@Phil J., I 've been saying for weeks that this race can't be about both speed and endurance. And Don, you're right; this damage started in Leg One, and has just gotten more dangerous. These boats are well-built and I really doubt there's a clear and present threat of one breaking apart; still, you can see the difference two or three years can make when you look at the problems Sanya has had. And it seems like the bulkheads for the MH0's and the forward water tights are getting hammered on every boat. I posted a comment on Abu Dhabi's site sometime ago and said then, that the officials and the race committee need to decide what the VOR is going to be about. IMHO, it's not dropping 15 meters into a trough and either cracking the hull or snapping the mast. I'm all for the carbon fibre technology, but it's not like fibreglass or wood. Seems to me the CF hull is too rigid. If someone can design suspension bridges that flex, certainly they could find a material that would allow the 21 and 22 meter boats that little bit of flex to absorb the beating. Just my two cents.
Surely a boat designed to race around the world should be built to finish the race in first place (this is yacht racing right?). Whats the point building a fragile speed machine which might be fast but will most likely not win the race overall due to problems with the structure? So what if its 1 knot slower due to increased strength....as long as it holds together and finishes without pulling into port for repairs. Seems that would be a winner in this particular race.
The boat that will win is the one designed the best and built to last the distance. In this instance that may not necessarily be by the best crew.I find it strange that it appears these structural failures are accepted...how can that be?? Is that why they introduced the points system instead of just using elapsed time around the world? To make it fair for those that have a weak boat?
I think the whole outlook on this race is a bit odd and it seems designed as a commercial venture rather than a true test to see who is fastest around the world.
Yes the whitbread race was maybe more of an adventure but every race produced a faster time around the world due to design and development from the previous races. In general most of the boats held together which made for great viewing and great racing. Even the V60s were good value..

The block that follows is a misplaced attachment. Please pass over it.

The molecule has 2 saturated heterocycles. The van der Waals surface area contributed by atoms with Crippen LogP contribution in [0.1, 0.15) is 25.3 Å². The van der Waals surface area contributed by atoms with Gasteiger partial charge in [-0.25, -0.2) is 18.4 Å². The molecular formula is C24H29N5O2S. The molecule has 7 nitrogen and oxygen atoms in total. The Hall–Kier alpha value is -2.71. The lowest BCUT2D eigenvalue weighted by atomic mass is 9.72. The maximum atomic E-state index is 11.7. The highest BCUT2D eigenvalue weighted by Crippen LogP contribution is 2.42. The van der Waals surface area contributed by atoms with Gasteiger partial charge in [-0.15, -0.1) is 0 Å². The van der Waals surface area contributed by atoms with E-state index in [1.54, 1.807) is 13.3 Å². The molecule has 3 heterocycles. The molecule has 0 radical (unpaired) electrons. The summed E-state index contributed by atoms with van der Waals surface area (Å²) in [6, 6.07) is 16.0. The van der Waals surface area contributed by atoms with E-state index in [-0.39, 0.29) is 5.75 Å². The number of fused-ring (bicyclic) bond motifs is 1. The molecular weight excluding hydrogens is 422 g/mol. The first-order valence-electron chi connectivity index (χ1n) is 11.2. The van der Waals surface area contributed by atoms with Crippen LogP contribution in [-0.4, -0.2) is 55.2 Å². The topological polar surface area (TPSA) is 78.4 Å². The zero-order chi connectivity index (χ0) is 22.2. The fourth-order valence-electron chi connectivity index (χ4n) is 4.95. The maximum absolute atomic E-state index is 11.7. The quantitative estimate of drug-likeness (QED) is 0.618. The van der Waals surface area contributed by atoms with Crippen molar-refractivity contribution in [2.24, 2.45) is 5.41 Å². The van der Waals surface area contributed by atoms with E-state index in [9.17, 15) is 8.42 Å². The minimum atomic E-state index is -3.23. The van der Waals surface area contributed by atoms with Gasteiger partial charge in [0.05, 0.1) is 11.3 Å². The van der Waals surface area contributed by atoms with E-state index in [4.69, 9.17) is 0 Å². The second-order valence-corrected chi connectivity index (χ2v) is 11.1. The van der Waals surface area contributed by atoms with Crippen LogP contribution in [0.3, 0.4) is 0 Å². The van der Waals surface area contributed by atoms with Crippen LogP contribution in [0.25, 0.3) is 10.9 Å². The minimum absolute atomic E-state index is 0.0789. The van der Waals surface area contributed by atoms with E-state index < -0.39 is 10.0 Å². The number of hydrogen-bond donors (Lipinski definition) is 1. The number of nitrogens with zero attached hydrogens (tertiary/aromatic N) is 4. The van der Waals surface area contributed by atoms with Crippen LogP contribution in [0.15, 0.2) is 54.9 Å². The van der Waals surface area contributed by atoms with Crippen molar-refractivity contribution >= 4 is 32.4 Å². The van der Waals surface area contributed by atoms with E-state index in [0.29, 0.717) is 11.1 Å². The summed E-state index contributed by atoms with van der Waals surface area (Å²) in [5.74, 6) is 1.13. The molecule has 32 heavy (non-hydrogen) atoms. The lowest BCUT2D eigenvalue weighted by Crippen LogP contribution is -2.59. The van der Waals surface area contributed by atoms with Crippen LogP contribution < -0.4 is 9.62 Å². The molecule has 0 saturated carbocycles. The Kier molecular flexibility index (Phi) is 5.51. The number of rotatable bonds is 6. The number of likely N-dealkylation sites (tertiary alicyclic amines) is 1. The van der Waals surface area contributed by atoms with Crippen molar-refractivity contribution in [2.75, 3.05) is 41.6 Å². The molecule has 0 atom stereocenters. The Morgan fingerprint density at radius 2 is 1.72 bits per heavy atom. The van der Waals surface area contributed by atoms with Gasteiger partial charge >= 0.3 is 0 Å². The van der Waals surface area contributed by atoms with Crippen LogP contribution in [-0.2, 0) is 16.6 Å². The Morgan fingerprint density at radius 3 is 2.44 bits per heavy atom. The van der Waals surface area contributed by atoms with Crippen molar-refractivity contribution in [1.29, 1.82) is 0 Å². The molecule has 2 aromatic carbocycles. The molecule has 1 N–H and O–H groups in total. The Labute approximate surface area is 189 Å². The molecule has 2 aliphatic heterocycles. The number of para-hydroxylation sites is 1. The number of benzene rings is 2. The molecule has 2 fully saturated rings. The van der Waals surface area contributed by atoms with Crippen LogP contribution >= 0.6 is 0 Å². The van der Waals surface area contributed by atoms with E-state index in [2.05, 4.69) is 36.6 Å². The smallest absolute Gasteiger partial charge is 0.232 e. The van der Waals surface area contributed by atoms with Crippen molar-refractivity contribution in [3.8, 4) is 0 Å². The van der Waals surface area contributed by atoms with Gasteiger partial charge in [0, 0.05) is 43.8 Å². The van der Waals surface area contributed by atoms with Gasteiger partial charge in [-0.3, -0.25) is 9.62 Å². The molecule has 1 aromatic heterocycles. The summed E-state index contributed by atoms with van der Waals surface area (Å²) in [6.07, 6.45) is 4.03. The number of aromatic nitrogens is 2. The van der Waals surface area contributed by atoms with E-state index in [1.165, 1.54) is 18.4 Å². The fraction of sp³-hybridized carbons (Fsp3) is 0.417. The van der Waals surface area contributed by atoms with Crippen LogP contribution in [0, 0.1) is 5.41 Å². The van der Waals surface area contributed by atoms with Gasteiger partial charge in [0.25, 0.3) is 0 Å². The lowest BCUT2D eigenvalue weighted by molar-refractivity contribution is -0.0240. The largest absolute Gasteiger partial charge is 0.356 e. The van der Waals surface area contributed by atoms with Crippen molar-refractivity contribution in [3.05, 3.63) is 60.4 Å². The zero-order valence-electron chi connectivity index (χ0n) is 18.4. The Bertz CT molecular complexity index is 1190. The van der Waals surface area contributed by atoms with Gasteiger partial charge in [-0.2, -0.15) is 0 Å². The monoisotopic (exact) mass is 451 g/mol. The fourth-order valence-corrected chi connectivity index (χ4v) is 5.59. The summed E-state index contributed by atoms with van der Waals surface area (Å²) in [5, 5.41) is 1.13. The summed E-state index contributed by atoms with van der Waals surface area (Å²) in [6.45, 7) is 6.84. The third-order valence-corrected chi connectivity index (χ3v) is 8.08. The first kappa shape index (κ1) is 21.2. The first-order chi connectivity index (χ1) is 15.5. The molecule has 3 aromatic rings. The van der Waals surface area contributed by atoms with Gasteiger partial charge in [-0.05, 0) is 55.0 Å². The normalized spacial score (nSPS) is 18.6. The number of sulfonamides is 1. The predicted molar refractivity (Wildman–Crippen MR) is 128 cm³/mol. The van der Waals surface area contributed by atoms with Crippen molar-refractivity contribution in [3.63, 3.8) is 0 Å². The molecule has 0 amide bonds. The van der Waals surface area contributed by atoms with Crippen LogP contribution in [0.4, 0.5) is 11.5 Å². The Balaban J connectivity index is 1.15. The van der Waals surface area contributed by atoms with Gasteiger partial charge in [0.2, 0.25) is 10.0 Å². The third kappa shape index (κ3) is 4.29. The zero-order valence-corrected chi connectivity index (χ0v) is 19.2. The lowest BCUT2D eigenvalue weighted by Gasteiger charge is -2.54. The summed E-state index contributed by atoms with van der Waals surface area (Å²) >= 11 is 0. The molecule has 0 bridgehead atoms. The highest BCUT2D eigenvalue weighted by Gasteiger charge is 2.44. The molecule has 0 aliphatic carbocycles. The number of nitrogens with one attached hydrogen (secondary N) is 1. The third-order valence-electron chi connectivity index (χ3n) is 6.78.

Everyone is entitled to there own opinion and I'm just stating mine. If this is the direction ocean racing is taking then I will be looking at another sport to follow...
Don't blame the southern ocean slay ride conditions, remember all of the boats were hard on the wind for at least the first 48hrs in big seas when they left Auckland. I believe the damage was already done before they cracked off and headed south. Not many 70 footers would stand up to slamming into big waves and a head wind.
My 'bring back the 80ft maxi ketches' was tongue-in-cheek but at least they offered good racing although at a slower pace...
I wonder how many participants there will be in the next race. These one-off boats are expensive and obviously cost a lot to maintain. Maybe sponsors don't mind the boats breaking as the name of the boat is broadcast in the news more often. Camper Ltd. might be happy there 'product' is going to Chile for a few days..
I agree with another comment made: The designers might get it right if the boats are designed for longer legs. None of these short sprint legs. What about getting rid of the points system and go back to elapsed time for each leg...this race is to prove who is the fastest around the world isn't it??
Anyway, i am quickly losing interest in this race as i'm sure many others are as well. A big shame.
I am relatively new to the VOR as spectator. Anyway, if someone wants to correct my naive opinion, it seems that there are currently two kinds of 70´s dinghies - the ones who had serious troubles and the others which had not yet. I hope to be wrong... And lets wait you all in Itajaí! Neptun and God comes wtih you all!